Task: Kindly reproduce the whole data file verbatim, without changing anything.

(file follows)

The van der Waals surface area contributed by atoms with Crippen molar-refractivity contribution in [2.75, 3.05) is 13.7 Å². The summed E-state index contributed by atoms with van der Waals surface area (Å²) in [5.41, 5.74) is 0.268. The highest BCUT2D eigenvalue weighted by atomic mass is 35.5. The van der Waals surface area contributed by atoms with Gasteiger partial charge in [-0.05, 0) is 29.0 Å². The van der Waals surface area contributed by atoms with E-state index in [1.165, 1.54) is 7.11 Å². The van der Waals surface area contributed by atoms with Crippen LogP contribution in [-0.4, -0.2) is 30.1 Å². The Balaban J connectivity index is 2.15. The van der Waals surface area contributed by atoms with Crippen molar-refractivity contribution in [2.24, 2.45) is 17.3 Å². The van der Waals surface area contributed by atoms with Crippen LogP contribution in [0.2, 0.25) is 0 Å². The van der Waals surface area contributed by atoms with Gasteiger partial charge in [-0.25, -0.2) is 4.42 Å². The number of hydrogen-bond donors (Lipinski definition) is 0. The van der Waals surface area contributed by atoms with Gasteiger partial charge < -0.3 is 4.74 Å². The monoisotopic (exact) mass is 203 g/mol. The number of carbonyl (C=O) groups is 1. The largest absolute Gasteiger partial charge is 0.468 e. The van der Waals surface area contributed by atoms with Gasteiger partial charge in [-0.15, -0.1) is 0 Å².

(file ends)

The van der Waals surface area contributed by atoms with Crippen molar-refractivity contribution in [2.75, 3.05) is 13.7 Å². The summed E-state index contributed by atoms with van der Waals surface area (Å²) in [5.41, 5.74) is 0.268. The highest BCUT2D eigenvalue weighted by atomic mass is 35.5. The van der Waals surface area contributed by atoms with Gasteiger partial charge in [-0.05, 0) is 29.0 Å². The van der Waals surface area contributed by atoms with E-state index in [1.165, 1.54) is 7.11 Å². The van der Waals surface area contributed by atoms with Crippen LogP contribution in [-0.4, -0.2) is 30.1 Å². The Balaban J connectivity index is 2.15. The van der Waals surface area contributed by atoms with Crippen molar-refractivity contribution in [2.24, 2.45) is 17.3 Å². The van der Waals surface area contributed by atoms with Crippen LogP contribution in [0.2, 0.25) is 0 Å². The van der Waals surface area contributed by atoms with Gasteiger partial charge in [-0.25, -0.2) is 4.42 Å². The number of hydrogen-bond donors (Lipinski definition) is 0. The van der Waals surface area contributed by atoms with Gasteiger partial charge < -0.3 is 4.74 Å². The monoisotopic (exact) mass is 203 g/mol. The number of carbonyl (C=O) groups is 1. The largest absolute Gasteiger partial charge is 0.468 e. The van der Waals surface area contributed by atoms with Gasteiger partial charge in [-0.15, -0.1) is 0 Å².